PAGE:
Almost everything people know today about Zuni Fetishes (carving of animals made of rock and shell) is from the work of Frank Hamilton Cushing. He was an anthropologist and lived with the Zuni people while on an expedition for the Bureau of Ethnology.
He was admitted to a secret Zuni Society and, when his report for the Bureau was published in 1881, the Zuni people thought he had betrayed their trust. He was the last white man to be initiated into the Zuni Warrior Society.
Meanings of Native American Fetishes
The carvings represent spiritual meanings to the Zuni as well as acting as protectors. Most of the older Southwestern Native people that I know, Navajo, Apache and Pueblo, carry a fetish with them in a pouch filled with corn meal. It is a part of their lives.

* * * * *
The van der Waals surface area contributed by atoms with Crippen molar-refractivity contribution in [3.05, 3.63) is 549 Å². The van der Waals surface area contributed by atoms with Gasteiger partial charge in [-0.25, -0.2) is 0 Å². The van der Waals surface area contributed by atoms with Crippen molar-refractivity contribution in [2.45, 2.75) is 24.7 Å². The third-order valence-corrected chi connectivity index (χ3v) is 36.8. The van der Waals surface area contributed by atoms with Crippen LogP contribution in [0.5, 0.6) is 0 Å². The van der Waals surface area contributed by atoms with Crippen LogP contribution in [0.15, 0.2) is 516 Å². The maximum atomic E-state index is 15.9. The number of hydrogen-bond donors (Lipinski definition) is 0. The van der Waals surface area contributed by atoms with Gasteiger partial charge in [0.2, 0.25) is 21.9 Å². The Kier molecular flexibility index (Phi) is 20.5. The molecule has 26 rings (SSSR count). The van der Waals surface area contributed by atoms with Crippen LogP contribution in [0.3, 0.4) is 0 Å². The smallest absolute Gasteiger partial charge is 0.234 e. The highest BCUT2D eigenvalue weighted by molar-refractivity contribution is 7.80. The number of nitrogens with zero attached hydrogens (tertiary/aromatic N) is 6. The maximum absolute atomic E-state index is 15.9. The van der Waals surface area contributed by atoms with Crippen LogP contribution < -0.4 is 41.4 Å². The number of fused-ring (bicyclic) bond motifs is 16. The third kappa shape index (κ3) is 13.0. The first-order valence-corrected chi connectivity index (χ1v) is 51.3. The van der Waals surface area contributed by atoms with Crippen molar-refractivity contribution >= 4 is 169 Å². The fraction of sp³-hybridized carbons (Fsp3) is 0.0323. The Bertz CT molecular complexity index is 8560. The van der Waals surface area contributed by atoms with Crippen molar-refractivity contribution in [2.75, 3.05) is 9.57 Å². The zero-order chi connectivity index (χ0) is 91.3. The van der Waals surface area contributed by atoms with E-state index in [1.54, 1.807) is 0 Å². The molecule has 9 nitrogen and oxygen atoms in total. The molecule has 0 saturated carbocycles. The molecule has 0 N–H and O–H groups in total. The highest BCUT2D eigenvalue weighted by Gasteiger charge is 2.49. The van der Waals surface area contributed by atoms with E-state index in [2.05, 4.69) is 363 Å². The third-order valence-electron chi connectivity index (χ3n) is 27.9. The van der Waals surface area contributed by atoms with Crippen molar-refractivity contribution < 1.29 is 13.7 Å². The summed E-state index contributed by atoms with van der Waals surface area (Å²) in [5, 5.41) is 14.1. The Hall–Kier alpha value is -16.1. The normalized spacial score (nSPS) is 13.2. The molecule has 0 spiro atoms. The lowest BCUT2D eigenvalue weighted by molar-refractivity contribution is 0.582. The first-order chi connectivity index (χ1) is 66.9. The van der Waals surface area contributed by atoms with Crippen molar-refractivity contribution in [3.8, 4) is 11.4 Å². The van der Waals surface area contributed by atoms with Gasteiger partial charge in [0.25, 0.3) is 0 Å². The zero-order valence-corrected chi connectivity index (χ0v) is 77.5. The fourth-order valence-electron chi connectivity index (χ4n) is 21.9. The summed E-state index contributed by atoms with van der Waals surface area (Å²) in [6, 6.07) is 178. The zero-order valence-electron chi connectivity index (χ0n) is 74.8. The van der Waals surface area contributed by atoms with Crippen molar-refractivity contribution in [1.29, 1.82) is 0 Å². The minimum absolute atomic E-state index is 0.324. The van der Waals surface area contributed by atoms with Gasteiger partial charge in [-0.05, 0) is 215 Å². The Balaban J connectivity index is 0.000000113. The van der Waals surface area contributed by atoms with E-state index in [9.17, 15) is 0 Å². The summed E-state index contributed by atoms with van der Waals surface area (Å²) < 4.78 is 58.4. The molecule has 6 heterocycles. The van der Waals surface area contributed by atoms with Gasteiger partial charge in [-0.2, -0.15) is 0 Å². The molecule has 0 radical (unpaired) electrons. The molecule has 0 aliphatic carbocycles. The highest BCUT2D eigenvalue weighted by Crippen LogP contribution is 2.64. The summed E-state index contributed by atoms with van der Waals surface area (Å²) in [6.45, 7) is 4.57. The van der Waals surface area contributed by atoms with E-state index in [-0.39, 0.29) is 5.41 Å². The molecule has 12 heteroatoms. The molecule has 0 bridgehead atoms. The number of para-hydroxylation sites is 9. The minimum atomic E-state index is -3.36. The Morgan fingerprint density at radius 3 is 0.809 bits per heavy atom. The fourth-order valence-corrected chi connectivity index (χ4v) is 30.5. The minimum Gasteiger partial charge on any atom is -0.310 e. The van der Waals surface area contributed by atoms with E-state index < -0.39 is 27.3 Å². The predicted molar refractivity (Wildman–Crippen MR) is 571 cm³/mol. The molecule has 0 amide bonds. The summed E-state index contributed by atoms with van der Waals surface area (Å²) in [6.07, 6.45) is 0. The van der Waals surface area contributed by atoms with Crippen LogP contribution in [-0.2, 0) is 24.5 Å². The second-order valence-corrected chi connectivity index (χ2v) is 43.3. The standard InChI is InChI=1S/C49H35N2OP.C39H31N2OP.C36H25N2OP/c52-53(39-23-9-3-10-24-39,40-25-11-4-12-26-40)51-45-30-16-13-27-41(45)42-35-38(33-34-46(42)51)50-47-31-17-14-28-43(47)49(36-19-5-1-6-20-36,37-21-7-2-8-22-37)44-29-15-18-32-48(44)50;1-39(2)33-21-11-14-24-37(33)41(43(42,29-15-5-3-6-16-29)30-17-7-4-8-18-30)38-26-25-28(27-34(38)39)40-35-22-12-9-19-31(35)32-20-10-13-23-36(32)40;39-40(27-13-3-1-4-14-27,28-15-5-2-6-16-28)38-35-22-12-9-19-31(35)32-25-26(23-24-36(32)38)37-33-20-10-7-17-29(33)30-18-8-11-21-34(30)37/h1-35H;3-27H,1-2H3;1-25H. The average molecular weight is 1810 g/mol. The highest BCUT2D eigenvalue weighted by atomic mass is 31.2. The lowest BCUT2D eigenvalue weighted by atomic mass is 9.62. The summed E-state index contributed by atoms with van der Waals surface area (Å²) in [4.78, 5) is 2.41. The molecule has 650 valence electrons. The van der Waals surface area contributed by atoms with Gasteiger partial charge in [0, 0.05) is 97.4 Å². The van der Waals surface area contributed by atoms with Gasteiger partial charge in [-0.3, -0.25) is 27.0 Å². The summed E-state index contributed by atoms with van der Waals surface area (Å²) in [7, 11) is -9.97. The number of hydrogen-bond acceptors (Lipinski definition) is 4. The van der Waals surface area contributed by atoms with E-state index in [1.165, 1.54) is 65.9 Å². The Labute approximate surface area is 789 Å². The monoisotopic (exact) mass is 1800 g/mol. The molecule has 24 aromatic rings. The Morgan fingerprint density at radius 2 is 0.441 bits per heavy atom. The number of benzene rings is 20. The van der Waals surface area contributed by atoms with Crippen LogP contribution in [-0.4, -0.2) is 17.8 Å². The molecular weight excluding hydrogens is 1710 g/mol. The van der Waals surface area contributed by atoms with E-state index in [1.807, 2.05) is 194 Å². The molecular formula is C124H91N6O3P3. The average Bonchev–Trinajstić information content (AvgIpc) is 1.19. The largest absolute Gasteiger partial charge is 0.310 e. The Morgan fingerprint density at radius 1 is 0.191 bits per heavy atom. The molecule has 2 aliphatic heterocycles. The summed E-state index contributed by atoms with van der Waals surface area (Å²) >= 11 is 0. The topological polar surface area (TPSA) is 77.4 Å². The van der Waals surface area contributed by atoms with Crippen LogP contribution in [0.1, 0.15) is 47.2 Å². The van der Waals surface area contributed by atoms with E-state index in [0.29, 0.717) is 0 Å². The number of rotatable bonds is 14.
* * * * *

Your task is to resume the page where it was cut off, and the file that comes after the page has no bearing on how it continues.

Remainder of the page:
Today, they are also considered art and are collected by people all over the world, much as the Hopi Kachina carvings are considered as both part of the religion and as an art form.
We have a wonderful selection of fetish carvings from both Navajo and Zuni carvers that represent a wide variety of animals. They make wonderful and unique gifts.
Of course, many people have written about or studied the subject of fetishes. Two of the best books are Spirit in the Stone by Mark Bahti and Zuni Fetishes and Carvings by Kent McManis.
We also recommend reading Cushing’s work, Zuni Fetishes. It is short and fascinating.